Last October, Innovad opened the discussion on mycotoxin risk assessment and the tension between feed analysis and biomarkers. Up to now, raw material and feed analysis have been the sole tool used to evaluate mycotoxin exposure. In consequence, legislative organizations around the world established maximum limits of mycotoxins only in raw materials and feed. This includes just a handful of mycotoxins, based on research of single toxin exposure doses on animal health and performance. However, the real impact of mycotoxins on animal performance, the synergistic effect of multi-toxin exposure and the efficacy of different types of products, are hard to evaluate. Mycotoxin feed limits have not been questioned that much due to the lack of alternatives. 

In recent years animal tissue - and especially blood - analysis on mycotoxins has resulted in biomarkers that are correlated to the level of exposure to specific mycotoxins. How to correlate these analyses to animal health and performance is still under development but first attempts seem to be very powerful as an approach to address mycotoxin challenges. The clear cut-off feed limits create tension with the interpretation of blood analysis of multiple mycotoxins as there is not a straight correlation.

Challenging established mycotoxin limits (by Mr. Frans Verstraete)

Frans Verstraete, Directorate-General for Health & Food Safety at the European Commission, reviewed the existing limits. In Europe, maximum levels are only established for aflatoxins and ergot alkaloids (Directive 2002/32/EC), while guidance and indicative levels are set up for deoxynivalenol, zearalenone, fumonisins, ochratoxin A (2006/576/EC) and T-2 (2013/165/EU). The existing mycotoxin limits for complete feed mainly guarantee food safety and human health, but they may cause adverse animal health effects. Mr. Verstraete also introduced the main obstacles regarding established mycotoxin levels like proportion of use of a certain product for feed in comparison with the total production or the bioavailability of mycotoxins in a certain feed material. On the other hand, regulating mycotoxins is facing some challenges like the increased prevalence caused by climate change and the availability of analytical methods. Finally, Mr. Verstraete also commented on the importance of mycotoxin detoxifier as a crucial tool to improve the quality of the feed and provide additional guarantees for animal protection, especially when there is co-exposure to several mycotoxins. However, the use of such products may not result in an increase of maximum levels.

Biomarkers as game-changers (by Prof. Siska Croubels) 

Professor Siska Croubels from the Faculty of Veterinary Medicine of Ghent University has been extensively working with mycotoxin biomarkers and their applications in animals being recognised as a leading researcher in this field. Professor Croubels emphasizes that feed and raw material analysis can help to control mycotoxin risk in feedmills, but the inhomogeneity distribution of mycotoxins in bulks cause a huge error on exposure assessment. Furthermore, chronic exposure at realistic levels, below established limits, causes several disturbances reducing performances on farm.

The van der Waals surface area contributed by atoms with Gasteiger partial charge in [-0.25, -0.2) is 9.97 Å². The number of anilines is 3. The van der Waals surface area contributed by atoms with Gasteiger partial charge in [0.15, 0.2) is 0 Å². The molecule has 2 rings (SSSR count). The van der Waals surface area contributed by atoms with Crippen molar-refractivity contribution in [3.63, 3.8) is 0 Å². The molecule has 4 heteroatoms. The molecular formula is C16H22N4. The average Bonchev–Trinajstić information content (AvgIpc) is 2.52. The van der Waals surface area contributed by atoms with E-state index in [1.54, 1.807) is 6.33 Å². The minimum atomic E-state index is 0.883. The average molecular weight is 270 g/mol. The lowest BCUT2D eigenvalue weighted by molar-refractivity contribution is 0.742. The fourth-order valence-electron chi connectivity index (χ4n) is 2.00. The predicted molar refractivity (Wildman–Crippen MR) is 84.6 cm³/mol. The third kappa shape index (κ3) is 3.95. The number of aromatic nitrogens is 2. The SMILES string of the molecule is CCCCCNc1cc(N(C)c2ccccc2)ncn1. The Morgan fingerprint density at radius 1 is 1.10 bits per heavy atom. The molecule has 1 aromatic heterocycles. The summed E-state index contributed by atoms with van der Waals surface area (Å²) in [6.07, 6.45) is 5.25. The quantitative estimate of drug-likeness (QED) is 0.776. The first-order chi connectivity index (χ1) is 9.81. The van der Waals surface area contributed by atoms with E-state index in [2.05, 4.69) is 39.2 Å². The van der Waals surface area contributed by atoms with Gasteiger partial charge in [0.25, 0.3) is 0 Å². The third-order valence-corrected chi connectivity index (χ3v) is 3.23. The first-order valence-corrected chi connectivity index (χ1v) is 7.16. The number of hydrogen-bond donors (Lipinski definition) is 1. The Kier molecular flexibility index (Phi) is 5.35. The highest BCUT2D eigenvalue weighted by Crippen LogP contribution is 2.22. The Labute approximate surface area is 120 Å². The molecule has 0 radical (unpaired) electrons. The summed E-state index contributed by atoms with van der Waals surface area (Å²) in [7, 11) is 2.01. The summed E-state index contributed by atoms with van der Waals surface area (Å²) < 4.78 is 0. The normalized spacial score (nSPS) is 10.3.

Alternatively, biomarkers analysis has emerged as a more accurate technique to evaluate the true mycotoxin risk in the animal, although limits have not been established yet by authorities. Thanks to well defined toxicokinetic profiles (absortion, distribution, metabolism and excretion (ADME)), mostly obtained in studies headed by Prof. Croubels, it is now possible to elucidate mycotoxin risk through biomarker analysis. Taking into account all this information, mycotoxin biomarkers analysis has already been successfully applied to evaluate the impact of mycotoxins on animal health. For example, a correlation between deoxynivalenol biomarker analysis in blood and tail necrosis in neonatal pigs was established (Van Limbergen et al., 2017). Additionally, mycotoxin biomarkers should also be implemented to demonstrate mycotoxin detoxifier efficacy in vivo, as European Food Safety Authority (EFSA) recommends (EFSA Journal 2010: 8(7): 1693).  

Prof. Croubels points out that concentrations below established levels in feed (“realistic values”) cause an array of disturbances that reduce performance. The application of mycotoxin biomarkers has enormous added value to improve diagnosis and mitigation. Thus, the extensive application of biomarker analysis on farms allows the construction of large data sets to apply the necessary holistic approach and understand the different interactions with management, microbiota, gut health, immune system, and so on.

Our key takeaways 

In conclusion, the event underscored that current mycotoxin limits established in feed ensure food safety, but fall short in guaranteeing animal health. Moreover, the established mycotoxin levels face obstacles such as changeable bioavailability in the different feed materials. Extensive research in recent years has demonstrated the added value of the application of mycotoxin biomarkers on farms for their diagnosis and mitigation. Biomarkers databases can provide the holistic approach needed to understand complex interactions with multi-environment factors and improve animal performance.

  1. Established mycotoxin limits in feed do not guarantee animal health. 
  2. Biomarker analysis proves superior in evaluating mycotoxin risk. 
  3. Mycotoxin detoxifiers play a crucial role to protect livestock. 
  4. Biomarker databases provide an holistic approach to improve animal performance.